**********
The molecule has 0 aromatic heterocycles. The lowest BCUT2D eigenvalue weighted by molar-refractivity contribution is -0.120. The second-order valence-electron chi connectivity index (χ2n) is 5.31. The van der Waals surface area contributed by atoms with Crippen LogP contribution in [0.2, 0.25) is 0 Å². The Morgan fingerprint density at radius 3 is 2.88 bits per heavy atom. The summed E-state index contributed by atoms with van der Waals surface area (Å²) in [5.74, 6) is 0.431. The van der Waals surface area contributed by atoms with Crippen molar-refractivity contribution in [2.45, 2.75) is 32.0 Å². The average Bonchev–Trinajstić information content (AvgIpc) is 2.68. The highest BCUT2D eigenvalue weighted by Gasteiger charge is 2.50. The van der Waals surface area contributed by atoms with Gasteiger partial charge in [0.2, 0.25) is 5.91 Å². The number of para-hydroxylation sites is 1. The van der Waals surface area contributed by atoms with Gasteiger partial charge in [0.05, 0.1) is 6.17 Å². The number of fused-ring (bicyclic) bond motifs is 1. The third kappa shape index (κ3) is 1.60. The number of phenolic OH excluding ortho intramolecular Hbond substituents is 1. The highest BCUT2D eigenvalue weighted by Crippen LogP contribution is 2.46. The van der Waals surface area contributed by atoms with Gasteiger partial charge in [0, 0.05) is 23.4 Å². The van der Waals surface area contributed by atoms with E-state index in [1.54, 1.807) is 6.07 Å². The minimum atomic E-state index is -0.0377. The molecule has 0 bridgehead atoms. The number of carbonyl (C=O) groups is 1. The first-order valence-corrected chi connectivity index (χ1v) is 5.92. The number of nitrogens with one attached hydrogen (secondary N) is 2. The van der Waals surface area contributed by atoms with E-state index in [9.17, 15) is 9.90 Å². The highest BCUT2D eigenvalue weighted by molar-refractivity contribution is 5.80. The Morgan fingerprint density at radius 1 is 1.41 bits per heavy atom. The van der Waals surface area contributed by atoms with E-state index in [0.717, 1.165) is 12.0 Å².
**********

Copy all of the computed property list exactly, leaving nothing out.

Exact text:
The molecule has 0 aromatic heterocycles. The lowest BCUT2D eigenvalue weighted by molar-refractivity contribution is -0.120. The second-order valence-electron chi connectivity index (χ2n) is 5.31. The van der Waals surface area contributed by atoms with Crippen LogP contribution in [0.2, 0.25) is 0 Å². The Morgan fingerprint density at radius 3 is 2.88 bits per heavy atom. The summed E-state index contributed by atoms with van der Waals surface area (Å²) in [5.74, 6) is 0.431. The van der Waals surface area contributed by atoms with Crippen molar-refractivity contribution in [2.45, 2.75) is 32.0 Å². The average Bonchev–Trinajstić information content (AvgIpc) is 2.68. The highest BCUT2D eigenvalue weighted by Gasteiger charge is 2.50. The van der Waals surface area contributed by atoms with Gasteiger partial charge in [0.2, 0.25) is 5.91 Å². The number of para-hydroxylation sites is 1. The van der Waals surface area contributed by atoms with Gasteiger partial charge in [0.05, 0.1) is 6.17 Å². The number of fused-ring (bicyclic) bond motifs is 1. The third kappa shape index (κ3) is 1.60. The number of phenolic OH excluding ortho intramolecular Hbond substituents is 1. The highest BCUT2D eigenvalue weighted by Crippen LogP contribution is 2.46. The van der Waals surface area contributed by atoms with Gasteiger partial charge in [0, 0.05) is 23.4 Å². The van der Waals surface area contributed by atoms with E-state index in [1.54, 1.807) is 6.07 Å². The minimum atomic E-state index is -0.0377. The molecule has 0 bridgehead atoms. The number of carbonyl (C=O) groups is 1. The first-order valence-corrected chi connectivity index (χ1v) is 5.92. The number of nitrogens with one attached hydrogen (secondary N) is 2. The van der Waals surface area contributed by atoms with E-state index in [9.17, 15) is 9.90 Å². The highest BCUT2D eigenvalue weighted by molar-refractivity contribution is 5.80. The Morgan fingerprint density at radius 1 is 1.41 bits per heavy atom. The van der Waals surface area contributed by atoms with E-state index in [0.717, 1.165) is 12.0 Å².